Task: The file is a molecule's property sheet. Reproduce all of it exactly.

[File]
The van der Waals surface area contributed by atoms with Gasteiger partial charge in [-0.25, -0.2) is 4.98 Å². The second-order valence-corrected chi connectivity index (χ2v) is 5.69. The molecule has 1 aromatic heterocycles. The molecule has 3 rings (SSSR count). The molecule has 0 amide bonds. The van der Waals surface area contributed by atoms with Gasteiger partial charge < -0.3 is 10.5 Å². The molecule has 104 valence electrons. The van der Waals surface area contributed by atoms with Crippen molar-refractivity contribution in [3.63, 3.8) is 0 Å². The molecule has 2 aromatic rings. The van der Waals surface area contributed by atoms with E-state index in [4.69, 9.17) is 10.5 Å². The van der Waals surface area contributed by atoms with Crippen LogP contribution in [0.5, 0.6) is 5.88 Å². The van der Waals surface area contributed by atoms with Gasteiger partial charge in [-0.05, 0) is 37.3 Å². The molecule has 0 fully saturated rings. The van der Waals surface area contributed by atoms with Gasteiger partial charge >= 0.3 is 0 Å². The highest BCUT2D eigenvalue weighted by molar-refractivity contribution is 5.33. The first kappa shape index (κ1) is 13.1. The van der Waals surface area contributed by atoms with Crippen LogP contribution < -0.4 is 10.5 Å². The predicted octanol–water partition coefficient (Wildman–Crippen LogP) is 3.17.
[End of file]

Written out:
The van der Waals surface area contributed by atoms with Gasteiger partial charge in [-0.25, -0.2) is 4.98 Å². The second-order valence-corrected chi connectivity index (χ2v) is 5.69. The molecule has 1 aromatic heterocycles. The molecule has 3 rings (SSSR count). The molecule has 0 amide bonds. The van der Waals surface area contributed by atoms with Gasteiger partial charge < -0.3 is 10.5 Å². The molecule has 104 valence electrons. The van der Waals surface area contributed by atoms with Crippen molar-refractivity contribution in [3.63, 3.8) is 0 Å². The molecule has 2 aromatic rings. The van der Waals surface area contributed by atoms with E-state index in [4.69, 9.17) is 10.5 Å². The van der Waals surface area contributed by atoms with Crippen LogP contribution in [0.5, 0.6) is 5.88 Å². The van der Waals surface area contributed by atoms with Gasteiger partial charge in [-0.05, 0) is 37.3 Å². The molecule has 0 fully saturated rings. The van der Waals surface area contributed by atoms with Gasteiger partial charge >= 0.3 is 0 Å². The highest BCUT2D eigenvalue weighted by molar-refractivity contribution is 5.33. The first kappa shape index (κ1) is 13.1. The van der Waals surface area contributed by atoms with Crippen LogP contribution < -0.4 is 10.5 Å². The predicted octanol–water partition coefficient (Wildman–Crippen LogP) is 3.17.